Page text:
On this podcast we talk with Shaun Huls from the Advanced Expeditionary Force SOCOMM at Camp Little Creek in Norfolk VA. A strength and conditioning specialist, Shaun has worked with elite and pro athletes in football, baseball, track and field, MMA and endurance sports. Shaun and I discuss the modern SEAL and the differences between training for military special op's training and sports. If military training or fitness is your interest, this is a talk you won't want to miss!
On the first podcast of the fall season behavioral scientist Dr. Susan Swithers from Purdue University will be joining me to discuss new concerns raised about artificial sweetners. Forget the cancer warnings, scientists are questioning the impact that artificial sweetners (NNS) on both our body’s response to sugar, but also our brains ability to determine what to do as food comes in. NNS appear to increase our risk for cardiovascular and metabolic diseseases, like diabetes, and do little to aid in weight loss. What is worse, thin people, like athletes, may actually be at greater risk than overweight individuals. If you’re interested in health as well as fitness, you’ll want to stick around for our discussion.
Also on the podcast, Dr. Swithers and I discuss how perception of sweetness can be applied to exercise and whether you really do need to drink that sports drink to benefit from it.
We also want to remind everyone to head over to iTunes and write a review!
ARTIFICIAL SWEETNERS PRODUCE THE COUNTERINTUITIVE EFFECT OF INDICING METABOLIC DERANGEMENTS. Trends in Endocrinology and Metabolism.
Don't miss our next podcast and article series where I update the latest on periodization!
Approximate show time: 1:04
In the final installment of our three past series covers five tests you can and should do yourself to optimize your performance. Rather than focus on testing for marginal gains, like functional threshold, ESP recommends addressing the bottlenecks. Some of the most important assessments include:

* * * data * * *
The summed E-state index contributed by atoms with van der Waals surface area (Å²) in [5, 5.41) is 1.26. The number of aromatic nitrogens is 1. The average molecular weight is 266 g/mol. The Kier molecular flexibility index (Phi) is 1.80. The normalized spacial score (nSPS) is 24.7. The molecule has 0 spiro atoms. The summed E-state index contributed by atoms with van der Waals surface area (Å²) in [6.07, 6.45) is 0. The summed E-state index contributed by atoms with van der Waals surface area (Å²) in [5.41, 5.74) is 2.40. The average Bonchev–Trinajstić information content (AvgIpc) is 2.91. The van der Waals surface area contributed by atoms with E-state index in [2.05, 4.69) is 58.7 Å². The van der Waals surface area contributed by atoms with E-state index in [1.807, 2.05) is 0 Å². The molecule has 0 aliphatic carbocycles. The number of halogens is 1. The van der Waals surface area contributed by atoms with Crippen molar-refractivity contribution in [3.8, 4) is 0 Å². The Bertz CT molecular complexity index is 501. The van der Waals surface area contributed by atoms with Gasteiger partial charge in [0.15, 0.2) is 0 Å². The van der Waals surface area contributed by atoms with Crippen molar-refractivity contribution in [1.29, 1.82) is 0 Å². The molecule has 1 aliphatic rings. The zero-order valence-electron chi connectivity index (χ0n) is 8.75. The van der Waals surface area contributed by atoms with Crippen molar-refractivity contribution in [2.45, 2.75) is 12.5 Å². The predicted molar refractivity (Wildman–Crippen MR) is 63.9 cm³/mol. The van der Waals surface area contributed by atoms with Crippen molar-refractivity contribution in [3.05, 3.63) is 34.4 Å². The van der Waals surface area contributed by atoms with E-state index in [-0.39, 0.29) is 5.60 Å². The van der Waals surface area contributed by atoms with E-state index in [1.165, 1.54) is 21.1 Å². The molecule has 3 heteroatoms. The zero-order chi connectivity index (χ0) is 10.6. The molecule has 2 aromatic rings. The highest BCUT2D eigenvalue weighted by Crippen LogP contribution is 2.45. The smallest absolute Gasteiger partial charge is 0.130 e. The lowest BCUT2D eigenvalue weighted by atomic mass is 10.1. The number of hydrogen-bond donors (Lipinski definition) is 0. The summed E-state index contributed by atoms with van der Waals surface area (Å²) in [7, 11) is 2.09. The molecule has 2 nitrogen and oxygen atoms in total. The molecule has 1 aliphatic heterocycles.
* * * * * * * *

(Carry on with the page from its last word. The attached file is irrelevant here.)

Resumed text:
Assessing strength specific for good movement and balanced muscle development
Estimating maximum 30 sec and VO2 max (run) pace or (bike) power
From this list, you can easily see that the last three can be easily ascertained during actual training sessions.
Not all test facilities and services are created equal. On part 2 of our three part series, I discuss the questions, and answers, needed for making the best choice for testing services. Don't be fooled by flashy websites, lots of scientific lingo, or athletic prowess. The fact is the best testing is done by qulaified professionals with both the education and experience to test. When in doubt, err on the education side because anyone with money can buy and use expensive equipment, very few are skilled enough to analyze and advise from the data you provide. Some important things to look for include:
An M.S. or Ph.D. in exercise physiology, physiology, kinesiology, or similar degree
ACSM HFS or NSCA CSCS certification
300+ hrs of hands on experience working a human performance lab; very few B.S. grads have this experience
Actual one on one test experience with athletes and non-athletes
If your test center cannot provide at least 4 of 5 listed, its best to look elsewhere.
With fall approaching and off-season planning coming to fore, many athletes begin thinking about if, when and how to test their fitness. There is often a great deal of confusion on testing, including what tests to run, how often and where to go for testing. In part one of this three part series, I breakdown the basic reasons for testing, what to test and when including:
Testing after the season
Testing during the off-season
Testing before the season
Testing during the season
On this TipCast we discuss our top 5 tips for winding down your season to help enhance your off-season.
1. Assess - what worked, what didn't. What goals did you achieve?
2. Test - if you don't test, compile all your data for review later
3. Plan - an off-season plan is essential
4. Recover - recovery is active, rest is passive. Stay active!